Broken Down by Work and Sex: How Our Health Declines
AbstractSelf-reported health status (SRHS) is an imperfect measure of non-fatal health, but allows examination of how health status varies over the life course. Although women have lower mortality than men, they report worse health status up to age 65. The SRHS of both men and women deteriorates with age. There are strong gradients, so that at age 20, men in the bottom quartile already report worse health than do men in the top quartile at age 50. In the bottom quartile of income, SRHS declines more rapidly with age, but only until retirement age. These facts motivate a study of the role of work, particularly manual work, in health decline with age. The Grossman capital-stock model of health assumes a technology in which money and time can effect complete health repair. As a result, declines in health status are driven, not by the rate of deterioration of the health stock, but by the rate of increase of the rate of deterioration. We argue that such a technology is implausible, and we show that people in manual occupations have worse SRHS and more rapidly declining SRHS, even with a comprehensive set of controls for income and education. We also find that much of the differences in SRHS across the income distribution is driven by health-related absence from the labor-force, which is a mechanism running from health to income, not the reverse.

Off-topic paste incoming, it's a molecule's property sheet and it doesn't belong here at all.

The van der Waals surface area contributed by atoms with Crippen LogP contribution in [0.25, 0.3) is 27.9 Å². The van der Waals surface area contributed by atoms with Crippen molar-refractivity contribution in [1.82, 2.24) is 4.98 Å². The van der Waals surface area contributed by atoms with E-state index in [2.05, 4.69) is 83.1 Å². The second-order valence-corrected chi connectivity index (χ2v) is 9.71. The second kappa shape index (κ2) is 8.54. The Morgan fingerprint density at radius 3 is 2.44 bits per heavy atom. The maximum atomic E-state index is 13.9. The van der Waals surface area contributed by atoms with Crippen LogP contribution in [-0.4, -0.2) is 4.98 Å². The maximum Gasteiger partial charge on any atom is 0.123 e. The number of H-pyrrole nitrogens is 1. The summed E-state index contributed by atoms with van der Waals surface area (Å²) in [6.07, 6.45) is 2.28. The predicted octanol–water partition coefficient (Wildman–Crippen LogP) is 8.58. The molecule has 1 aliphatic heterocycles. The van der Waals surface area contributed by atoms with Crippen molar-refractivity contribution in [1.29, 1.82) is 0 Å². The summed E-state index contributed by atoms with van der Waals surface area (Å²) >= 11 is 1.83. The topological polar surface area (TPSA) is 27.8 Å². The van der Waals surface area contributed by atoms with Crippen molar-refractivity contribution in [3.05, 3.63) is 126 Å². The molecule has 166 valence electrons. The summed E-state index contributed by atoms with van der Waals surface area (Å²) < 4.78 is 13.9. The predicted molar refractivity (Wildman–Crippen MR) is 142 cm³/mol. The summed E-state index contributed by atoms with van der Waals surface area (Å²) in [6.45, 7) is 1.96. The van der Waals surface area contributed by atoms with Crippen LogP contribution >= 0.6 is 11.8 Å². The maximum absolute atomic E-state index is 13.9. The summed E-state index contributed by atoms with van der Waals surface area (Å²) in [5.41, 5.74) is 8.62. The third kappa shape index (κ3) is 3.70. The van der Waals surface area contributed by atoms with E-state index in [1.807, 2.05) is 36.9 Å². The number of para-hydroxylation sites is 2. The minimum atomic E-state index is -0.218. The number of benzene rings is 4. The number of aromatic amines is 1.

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Bibliographic InfoPaper provided by National Bureau of Economic Research, Inc in its series NBER Working Papers with number 9821.
Date of creation: Jul 2003
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Publication status: published as Broken Down by Work and Sex: How Our Health Declines , Anne Case, Angus S. Deaton. in Analyses in the Economics of Aging , Wise. 2005
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- Anne Case & Angus S. Deaton, 2005. "Broken Down by Work and Sex: How Our Health Declines," NBER Chapters, in: Analyses in the Economics of Aging, pages 185-212 National Bureau of Economic Research, Inc.
- Anne Case & Angus Deaton, 2004. "Broken down by work and sex: how our health declines," Working Papers 257, Princeton University, Woodrow Wilson School of Public and International Affairs, Center for Health and Wellbeing..
- I1 - Health, Education, and Welfare - - Health
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